Last month, Limehurst School students Jessica Hardy and Samina Begum, travelled to Kenya as Young Ambassadors for the Send My Friend To School 2016 campaign. Travelling with Deaf Child Worldwide, they investigated the educational barriers for Kenyan deaf children.
Now, the pair’s diary covering their 5 day East African adventure has been published online by the charity.
On arriving in Kenya, Jessica says she “couldn’t help but be amazed at how beautiful the country is,” but that “the massive groups of people and the loudness of the capital city was almost overwhelming.”
The girls met with Raynor from the Elimu Yetu Coalition (EYC), Kenya’s Global Campaign for Education and gave them an insight into the challenges children face, especially those with a disability. They also learnt how to communicate with deaf children with Richard Mativu, the Deaf Child Worldwide Technical Advisor.
On day 2, the pair visited two schools and two children’s homes in Nairobi. Their first stop was Baba Dogo Primary School, a mainstream school with a specialist deaf unit which has just 18 teachers for 1,500 pupils. Later, the girls were moved by seeing conditions at Shadow Mountain Children’s home which has 73 children and just 4 teachers and 1 caretaker/cook to care for and educate them.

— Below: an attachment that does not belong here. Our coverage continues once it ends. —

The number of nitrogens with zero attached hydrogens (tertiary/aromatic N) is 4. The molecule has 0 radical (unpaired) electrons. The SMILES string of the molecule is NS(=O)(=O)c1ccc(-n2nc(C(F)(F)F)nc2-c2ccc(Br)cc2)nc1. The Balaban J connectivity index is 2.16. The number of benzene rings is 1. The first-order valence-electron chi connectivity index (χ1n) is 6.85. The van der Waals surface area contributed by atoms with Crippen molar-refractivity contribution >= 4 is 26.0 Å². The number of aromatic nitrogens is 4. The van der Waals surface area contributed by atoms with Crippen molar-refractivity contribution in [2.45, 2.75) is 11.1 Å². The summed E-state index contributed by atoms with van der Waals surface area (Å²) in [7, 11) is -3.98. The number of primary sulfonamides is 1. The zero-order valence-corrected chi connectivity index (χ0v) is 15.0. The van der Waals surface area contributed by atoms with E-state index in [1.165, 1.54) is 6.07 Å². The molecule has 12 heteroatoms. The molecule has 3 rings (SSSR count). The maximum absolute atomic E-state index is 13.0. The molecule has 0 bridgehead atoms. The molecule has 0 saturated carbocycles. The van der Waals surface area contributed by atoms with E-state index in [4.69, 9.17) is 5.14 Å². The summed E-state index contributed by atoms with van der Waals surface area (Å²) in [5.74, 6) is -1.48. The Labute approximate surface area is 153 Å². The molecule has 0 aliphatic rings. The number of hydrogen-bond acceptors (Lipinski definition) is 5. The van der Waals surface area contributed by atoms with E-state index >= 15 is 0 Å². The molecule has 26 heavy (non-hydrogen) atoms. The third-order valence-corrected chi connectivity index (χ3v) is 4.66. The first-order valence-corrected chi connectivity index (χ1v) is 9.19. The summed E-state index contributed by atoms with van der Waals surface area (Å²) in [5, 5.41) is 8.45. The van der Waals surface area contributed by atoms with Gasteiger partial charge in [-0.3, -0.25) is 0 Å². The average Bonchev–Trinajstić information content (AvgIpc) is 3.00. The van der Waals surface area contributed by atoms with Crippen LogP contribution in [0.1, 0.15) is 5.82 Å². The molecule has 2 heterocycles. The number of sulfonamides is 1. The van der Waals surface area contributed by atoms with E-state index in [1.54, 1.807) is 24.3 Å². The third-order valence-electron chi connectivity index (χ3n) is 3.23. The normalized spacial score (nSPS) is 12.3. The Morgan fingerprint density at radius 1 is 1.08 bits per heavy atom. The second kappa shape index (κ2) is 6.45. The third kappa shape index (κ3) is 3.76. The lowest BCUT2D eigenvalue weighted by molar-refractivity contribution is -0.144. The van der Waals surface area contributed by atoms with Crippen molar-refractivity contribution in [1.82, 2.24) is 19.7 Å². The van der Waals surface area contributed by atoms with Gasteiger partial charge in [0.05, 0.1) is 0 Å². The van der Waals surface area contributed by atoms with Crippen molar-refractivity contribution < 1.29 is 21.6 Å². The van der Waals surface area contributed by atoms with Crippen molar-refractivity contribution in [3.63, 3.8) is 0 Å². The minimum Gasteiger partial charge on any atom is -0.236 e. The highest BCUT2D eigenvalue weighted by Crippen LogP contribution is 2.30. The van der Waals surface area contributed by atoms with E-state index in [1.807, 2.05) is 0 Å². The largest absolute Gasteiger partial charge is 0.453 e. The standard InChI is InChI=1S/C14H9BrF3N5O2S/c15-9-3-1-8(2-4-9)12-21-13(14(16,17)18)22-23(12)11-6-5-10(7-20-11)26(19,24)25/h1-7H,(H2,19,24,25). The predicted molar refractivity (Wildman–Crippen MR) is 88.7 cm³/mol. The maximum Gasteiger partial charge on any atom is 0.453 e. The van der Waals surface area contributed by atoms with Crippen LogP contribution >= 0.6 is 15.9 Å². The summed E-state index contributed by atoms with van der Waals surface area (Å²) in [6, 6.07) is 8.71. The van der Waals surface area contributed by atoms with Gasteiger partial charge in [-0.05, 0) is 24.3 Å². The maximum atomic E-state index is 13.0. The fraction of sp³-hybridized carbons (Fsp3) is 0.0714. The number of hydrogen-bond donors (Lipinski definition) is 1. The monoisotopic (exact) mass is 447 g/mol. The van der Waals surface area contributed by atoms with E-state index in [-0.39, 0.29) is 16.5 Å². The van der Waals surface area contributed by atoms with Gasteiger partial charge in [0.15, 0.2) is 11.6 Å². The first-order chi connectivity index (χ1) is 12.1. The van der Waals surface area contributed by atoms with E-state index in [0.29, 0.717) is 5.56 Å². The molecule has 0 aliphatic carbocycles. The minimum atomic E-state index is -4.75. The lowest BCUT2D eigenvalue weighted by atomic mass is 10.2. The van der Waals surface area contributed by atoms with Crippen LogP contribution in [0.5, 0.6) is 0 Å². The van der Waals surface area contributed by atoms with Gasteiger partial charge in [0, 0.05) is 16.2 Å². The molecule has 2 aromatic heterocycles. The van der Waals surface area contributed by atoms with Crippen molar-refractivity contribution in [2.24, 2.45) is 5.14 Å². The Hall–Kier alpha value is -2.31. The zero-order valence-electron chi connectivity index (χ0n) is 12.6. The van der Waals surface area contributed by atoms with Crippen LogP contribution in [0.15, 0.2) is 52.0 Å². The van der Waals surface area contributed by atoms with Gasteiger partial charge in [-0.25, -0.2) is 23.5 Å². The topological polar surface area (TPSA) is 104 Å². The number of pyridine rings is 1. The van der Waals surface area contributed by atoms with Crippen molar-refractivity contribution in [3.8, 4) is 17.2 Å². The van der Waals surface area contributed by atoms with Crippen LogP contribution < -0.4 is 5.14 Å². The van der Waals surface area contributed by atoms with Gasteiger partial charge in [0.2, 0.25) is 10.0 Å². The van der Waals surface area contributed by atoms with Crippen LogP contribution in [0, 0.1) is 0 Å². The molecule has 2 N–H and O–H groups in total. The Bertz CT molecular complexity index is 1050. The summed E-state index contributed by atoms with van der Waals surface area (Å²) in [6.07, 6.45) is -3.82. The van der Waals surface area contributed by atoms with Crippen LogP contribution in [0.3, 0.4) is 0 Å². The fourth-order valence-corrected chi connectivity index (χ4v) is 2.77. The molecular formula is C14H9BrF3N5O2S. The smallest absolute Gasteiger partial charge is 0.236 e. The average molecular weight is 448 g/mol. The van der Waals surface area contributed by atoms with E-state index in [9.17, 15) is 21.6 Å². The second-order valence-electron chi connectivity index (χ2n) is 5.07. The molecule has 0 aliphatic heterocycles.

Next, Jessica and Samina attended a support group at Thawabu Primary School for parents of deaf children where they discovered how the support group has improved their lives and helped them learn Kenya Sign Language (KSL) for free, enabling them to communicate with their children more easily.
Day 3 began with an early morning meeting at the Ministry of Education, Science and Technology before visiting Tusome (“Let’s Read” in Kiswahili) Primary School. The day was rounded by meeting the Kenyan Union of Teachers (KNUT) to find out why the ratio between teachers and pupils is so shockingly high and more about the reality of teaching in Kenya.
Rural Diani was the destination for day 4 after a very early 4.30am start. Showing the pair another side to Kenya, the built up and bustling Nairobi was replaced by red sand and greenery for a visit to The Education Assessment and Research Centre (EARC) in Kwale where they met the Kwale County Director for Education.
Next they visited Kwale Residential School for the Deaf where the smell of burning was prevalent throughout. Samina said what scared her “was when the head teacher told (them) that the smoke is constant and the school is polluted was because farmland owners were setting hundreds of trees on fire to clear their land.”
“The pupils are using WOOD to put out TREES that have been set on fire. They are literally risking their lives for their education. My eyes started to get red and sore from all the smoke, but some of these students have been tolerating this for years.” – Samina Begum
The final full day in Kenya took the girls to Kinango School for the Deaf, a boarding school in a rural and remote area. What hit the girls was how quiet the whole school was before they realised this was because everyone was speaking in sign language.
The diary, illustrated with many photographs from their trip, is a fascinating read and the girls have obviously learnt a lot from their visit. It is well worth reading and you can access it online from clicking here.